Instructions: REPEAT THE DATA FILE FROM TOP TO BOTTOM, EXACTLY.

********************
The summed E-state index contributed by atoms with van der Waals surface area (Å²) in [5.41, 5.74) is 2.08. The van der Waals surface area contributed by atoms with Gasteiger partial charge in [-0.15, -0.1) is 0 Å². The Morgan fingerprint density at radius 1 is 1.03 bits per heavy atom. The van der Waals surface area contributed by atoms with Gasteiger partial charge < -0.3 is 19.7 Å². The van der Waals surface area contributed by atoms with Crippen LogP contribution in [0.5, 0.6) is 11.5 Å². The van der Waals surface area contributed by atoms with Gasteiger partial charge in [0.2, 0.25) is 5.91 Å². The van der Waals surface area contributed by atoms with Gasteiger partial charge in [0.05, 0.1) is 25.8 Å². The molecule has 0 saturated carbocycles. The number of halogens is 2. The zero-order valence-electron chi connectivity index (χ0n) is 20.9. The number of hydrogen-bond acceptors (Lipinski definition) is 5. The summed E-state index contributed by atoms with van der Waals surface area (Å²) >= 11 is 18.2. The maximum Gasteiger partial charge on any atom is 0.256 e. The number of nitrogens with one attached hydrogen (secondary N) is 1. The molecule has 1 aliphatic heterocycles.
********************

The summed E-state index contributed by atoms with van der Waals surface area (Å²) in [5.41, 5.74) is 2.08. The van der Waals surface area contributed by atoms with Gasteiger partial charge in [-0.15, -0.1) is 0 Å². The Morgan fingerprint density at radius 1 is 1.03 bits per heavy atom. The van der Waals surface area contributed by atoms with Gasteiger partial charge < -0.3 is 19.7 Å². The van der Waals surface area contributed by atoms with Crippen LogP contribution in [0.5, 0.6) is 11.5 Å². The van der Waals surface area contributed by atoms with Gasteiger partial charge in [0.2, 0.25) is 5.91 Å². The van der Waals surface area contributed by atoms with Gasteiger partial charge in [0.05, 0.1) is 25.8 Å². The molecule has 0 saturated carbocycles. The number of halogens is 2. The zero-order valence-electron chi connectivity index (χ0n) is 20.9. The number of hydrogen-bond acceptors (Lipinski definition) is 5. The summed E-state index contributed by atoms with van der Waals surface area (Å²) >= 11 is 18.2. The maximum Gasteiger partial charge on any atom is 0.256 e. The number of nitrogens with one attached hydrogen (secondary N) is 1. The molecule has 1 aliphatic heterocycles.